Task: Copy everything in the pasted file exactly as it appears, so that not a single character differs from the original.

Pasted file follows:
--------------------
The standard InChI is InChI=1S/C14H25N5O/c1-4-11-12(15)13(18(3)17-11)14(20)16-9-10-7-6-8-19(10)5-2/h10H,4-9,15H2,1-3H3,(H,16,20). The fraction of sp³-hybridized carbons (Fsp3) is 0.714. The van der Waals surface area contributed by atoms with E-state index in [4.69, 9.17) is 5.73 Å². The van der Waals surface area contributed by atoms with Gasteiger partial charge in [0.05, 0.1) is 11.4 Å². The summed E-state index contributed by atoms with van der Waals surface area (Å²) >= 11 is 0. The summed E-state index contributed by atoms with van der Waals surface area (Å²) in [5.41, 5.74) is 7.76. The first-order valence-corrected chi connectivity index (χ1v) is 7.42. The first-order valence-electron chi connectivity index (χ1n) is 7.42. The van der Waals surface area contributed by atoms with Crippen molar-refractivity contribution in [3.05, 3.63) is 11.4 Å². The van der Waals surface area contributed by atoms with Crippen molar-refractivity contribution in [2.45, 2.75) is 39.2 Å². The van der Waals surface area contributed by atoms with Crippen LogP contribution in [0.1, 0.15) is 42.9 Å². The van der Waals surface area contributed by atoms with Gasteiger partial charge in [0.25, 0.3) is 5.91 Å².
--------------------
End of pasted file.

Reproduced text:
The standard InChI is InChI=1S/C14H25N5O/c1-4-11-12(15)13(18(3)17-11)14(20)16-9-10-7-6-8-19(10)5-2/h10H,4-9,15H2,1-3H3,(H,16,20). The fraction of sp³-hybridized carbons (Fsp3) is 0.714. The van der Waals surface area contributed by atoms with E-state index in [4.69, 9.17) is 5.73 Å². The van der Waals surface area contributed by atoms with Gasteiger partial charge in [0.05, 0.1) is 11.4 Å². The summed E-state index contributed by atoms with van der Waals surface area (Å²) >= 11 is 0. The summed E-state index contributed by atoms with van der Waals surface area (Å²) in [5.41, 5.74) is 7.76. The first-order valence-corrected chi connectivity index (χ1v) is 7.42. The first-order valence-electron chi connectivity index (χ1n) is 7.42. The van der Waals surface area contributed by atoms with Crippen molar-refractivity contribution in [3.05, 3.63) is 11.4 Å². The van der Waals surface area contributed by atoms with Crippen molar-refractivity contribution in [2.45, 2.75) is 39.2 Å². The van der Waals surface area contributed by atoms with Crippen LogP contribution in [0.1, 0.15) is 42.9 Å². The van der Waals surface area contributed by atoms with Gasteiger partial charge in [0.25, 0.3) is 5.91 Å².